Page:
Families Illness Collaborative Healthcare (FICH) Program

Fellows 2014






CCFH’s innovative Families, Illness & Collaborative Healthcare (FICH) Program offers an array of educational opportunities designed to meet the unique training needs of health and mental health care professionals. This program is designed for physicians, nurses, social workers, psychologists, counselors, marriage and family therapists, and allied health professionals who work with couples and families facing serious illness, disability, and loss. Individual training options can be tailored to fit diverse professional disciplines, work settings, and levels of experience. The program faculty offers a wealth of expertise in working with families in a range of healthcare and social service organizations. This program is coordinated by John Rolland, MD.

Read in more detail about our Doctoral Fellowship in Families, Illness, and Collaborative Healthcare and our other training, public education and counseling offerings.

Traditionally, professional services to assist people with illness and disability have been limited by a narrow focus on the individual, on the terminal phase of progressive diseases, and on family deficits or “dysfunction.” To transform the culture and experience of illness, disability, and loss, the CCFH model is based on:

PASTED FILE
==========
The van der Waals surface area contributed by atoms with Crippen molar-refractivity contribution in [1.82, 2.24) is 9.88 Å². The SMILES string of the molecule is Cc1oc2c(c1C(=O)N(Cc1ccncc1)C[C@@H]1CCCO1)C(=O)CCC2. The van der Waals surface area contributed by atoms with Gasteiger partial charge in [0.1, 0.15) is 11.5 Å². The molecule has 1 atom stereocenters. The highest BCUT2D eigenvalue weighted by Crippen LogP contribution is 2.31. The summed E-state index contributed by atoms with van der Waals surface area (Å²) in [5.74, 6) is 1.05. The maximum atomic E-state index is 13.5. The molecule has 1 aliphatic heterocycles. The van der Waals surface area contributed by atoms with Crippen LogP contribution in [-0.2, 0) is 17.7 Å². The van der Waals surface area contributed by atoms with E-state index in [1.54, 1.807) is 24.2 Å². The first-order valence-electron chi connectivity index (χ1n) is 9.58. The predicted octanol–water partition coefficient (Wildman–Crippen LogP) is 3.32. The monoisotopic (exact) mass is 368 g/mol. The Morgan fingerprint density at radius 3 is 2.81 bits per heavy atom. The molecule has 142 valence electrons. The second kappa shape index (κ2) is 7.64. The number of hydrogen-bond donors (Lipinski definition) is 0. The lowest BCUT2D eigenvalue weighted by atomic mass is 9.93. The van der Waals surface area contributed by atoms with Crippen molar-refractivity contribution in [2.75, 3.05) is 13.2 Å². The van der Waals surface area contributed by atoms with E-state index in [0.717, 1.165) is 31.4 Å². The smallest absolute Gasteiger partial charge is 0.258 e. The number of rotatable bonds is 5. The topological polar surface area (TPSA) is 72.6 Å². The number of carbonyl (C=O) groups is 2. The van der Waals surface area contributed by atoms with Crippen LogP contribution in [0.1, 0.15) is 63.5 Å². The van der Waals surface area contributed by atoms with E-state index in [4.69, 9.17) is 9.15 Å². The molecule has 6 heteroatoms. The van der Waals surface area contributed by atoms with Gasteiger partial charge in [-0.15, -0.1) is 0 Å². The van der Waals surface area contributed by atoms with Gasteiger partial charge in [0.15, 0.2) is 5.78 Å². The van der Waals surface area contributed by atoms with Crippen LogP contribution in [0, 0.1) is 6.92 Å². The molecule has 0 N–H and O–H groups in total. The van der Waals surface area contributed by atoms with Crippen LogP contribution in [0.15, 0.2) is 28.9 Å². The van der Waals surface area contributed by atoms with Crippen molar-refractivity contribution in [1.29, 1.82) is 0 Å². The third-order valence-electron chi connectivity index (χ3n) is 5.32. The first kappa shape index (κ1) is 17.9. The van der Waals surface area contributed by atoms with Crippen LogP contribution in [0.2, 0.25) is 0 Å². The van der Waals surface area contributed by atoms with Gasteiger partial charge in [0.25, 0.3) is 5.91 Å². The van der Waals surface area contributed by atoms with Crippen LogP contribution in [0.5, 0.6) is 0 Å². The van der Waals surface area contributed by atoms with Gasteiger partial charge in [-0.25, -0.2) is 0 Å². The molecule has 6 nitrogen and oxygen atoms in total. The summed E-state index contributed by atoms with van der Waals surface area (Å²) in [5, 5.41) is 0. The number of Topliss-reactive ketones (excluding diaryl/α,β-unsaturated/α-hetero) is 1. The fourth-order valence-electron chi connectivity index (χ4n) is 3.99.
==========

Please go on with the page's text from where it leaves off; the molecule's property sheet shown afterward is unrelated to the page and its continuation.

• A family systems orientation with focus on couple and family relationships
  • A developmental perspective on illness, disability, and families
  • A normative view that promotes family resilience
  • A collaborative approach including patients, family, and health care providers

Our approach depathologizes painful and disruptive experiences and builds on family strengths and resources, empowering healthy functioning and the wellbeing of all members. The Center’s resilience approach helps families with major health conditions seize opportunities to repair troubled relationships, and to live and love well in the face of physical limitations and threatened loss. The program teaches a collaborative approach that includes as equal partners: the biomedical and psychosocial providers, patients, their families, and other caregivers. Caring for families in a way that focuses on prevention and maximizes their own resources is ultimately more successful and cost effective.

Families, Illness, and Collaborative Healthcare Program goals:

  • To develop and provide access to services that help families recognize their strengths, be aware of normal challenges and changes, remain hopeful, and heal.
  • To train professionals in a family-oriented, strength-based model of working with families facing chronic illness, disability, terminal illness and loss.
  • To train leadership within service delivery systems to affect changes in their institutions to address the needs of families.